Three factors guided me in the choice of my topic. The first were the readings over the past sever weeks. A couple of items in our reading have really touched me, and stayed with me. The first was Bowling Alone, with Putnam’s concept of increasing isolation and lack of social connections, along with the potential for filling that void with social media. The next was the Virtual Choir – it was very moving to see all those individuals working together to create something beautiful. The last was the reading this week on Empowering Youth. I was very impressed to see the power of social media being used to reach out and help others.

So, what about application to other areas? If Eric Whitacre could create a choir, could we create an expanded social learning community? In addition to beautiful music, can social media to create and reinforce family connections, and create an online family community? You may know that my project is on family history. As I pondered the readings, I thought about application to my project topic. I have been wondering about the usefulness of social media in this area. I have been exploring its power to provide education in this area, and am now adding the concept of creating online learning communities to learn more about yourself through these family connections.

Finally, the support and encouragement of my group team when I proposed this topic helped the ideas come together in my head, and I am very appreciate of their feedback. The use of social media seems to have application to many areas of education, and this includes the area of family history education. I have found several publications that may have an interest in this subject. The voice and tone that I used in writing the paper will be chattier and more personal than I use in a class assignment, while still conforming to APA style. Thank you to my online learning support group for their help!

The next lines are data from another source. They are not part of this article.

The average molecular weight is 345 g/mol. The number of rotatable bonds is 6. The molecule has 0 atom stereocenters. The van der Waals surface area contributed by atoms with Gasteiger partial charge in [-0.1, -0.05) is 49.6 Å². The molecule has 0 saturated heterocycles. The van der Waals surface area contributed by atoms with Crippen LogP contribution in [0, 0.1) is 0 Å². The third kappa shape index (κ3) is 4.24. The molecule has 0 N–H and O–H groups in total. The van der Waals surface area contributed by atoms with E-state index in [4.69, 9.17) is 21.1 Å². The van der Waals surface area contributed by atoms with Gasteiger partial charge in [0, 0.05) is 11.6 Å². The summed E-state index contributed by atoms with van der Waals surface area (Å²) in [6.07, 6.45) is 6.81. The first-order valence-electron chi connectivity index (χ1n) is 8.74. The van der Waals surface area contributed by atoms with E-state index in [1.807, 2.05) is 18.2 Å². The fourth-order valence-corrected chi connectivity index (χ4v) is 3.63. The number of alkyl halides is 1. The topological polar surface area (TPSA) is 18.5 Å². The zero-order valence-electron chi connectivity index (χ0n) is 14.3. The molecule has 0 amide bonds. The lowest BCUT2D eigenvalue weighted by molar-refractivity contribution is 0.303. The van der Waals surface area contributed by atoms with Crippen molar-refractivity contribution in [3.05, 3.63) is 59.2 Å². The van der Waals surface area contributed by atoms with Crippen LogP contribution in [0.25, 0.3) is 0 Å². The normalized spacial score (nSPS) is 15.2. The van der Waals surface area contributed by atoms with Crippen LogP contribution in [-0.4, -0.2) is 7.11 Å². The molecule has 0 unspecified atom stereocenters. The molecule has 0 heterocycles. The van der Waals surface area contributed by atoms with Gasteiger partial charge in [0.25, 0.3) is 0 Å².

1. Social isolation
  2. Creating connections through social media
  3. What is social media?
  4. Building relationships with living relatives
    1. Staying in contact with relatives
    2. Finding new relatives
    3. Building your biography online
  5. Finding lost ancestors
    1. Publishing online
    2. Establishing family name groups
    3. Developing research skills
    4. Learning online
  6. What story are you writing?
  7. Creating connections across time and space

Alice Boyd


Philip Arnold – Mid-Term Reflection

In preparation for the mid-term project, I found myself reflecting on some of the great team and community building experiences I had recently at the Educause Learning Technology Leadership Conference.  Though the conference was face to face, I wondered how the experience I shared with my teammates and cohort could translate to online learning communities.  Further, how could I design a course for my students that would have meaning and sustain them not only through my class but throughout their own communities of practice outside the classroom?  Course design is very interesting to me, and I hope to explore this topic further with my own selling course.

An outline of my mid-term assignment –

Philip Arnold – Mid-term Topic Outline

Midterm Reflection

I chose the topic Promoting Positive Attitudes for Successful Online Teamwork since it is a big deal for me as a student in a program where group work is often expected.  I, for one, have had previous experiences that made me weary about joining groups.  This topic can help me, and probably others, create a positive environment for teams in our future online courses.

I. Introduction
II.Readings that influenced this topic
    A. Creating Self-Awareness of Learning that Occurs in Community by Susan                Imel and David Stein
    B. Finding a Place for Everyone by Datta Kaur Khalsa and Scott Hildreth
    C. Teacher’s Guide to International Collaboration
    D. What Leads to Effective Virtual Teamwork by Surinder Kahal
    E. The Virtual Team Builders Blog
    F. The Future of Virtual Teamwork & Collaboration by Terence Brake
III.Key Factors
    A. Team Setting/Environment
       1. forming groups
       2. recognizing diversity and individuality
       3. setting guidelines
       4. building trust
    B. Maintaining Group Dynamics
       1. relevance of objectives
       2. self-awareness of learning
       3. maintaining motivation
       4. facilitating
IV.Implication for Online Instructors
V. Conclusion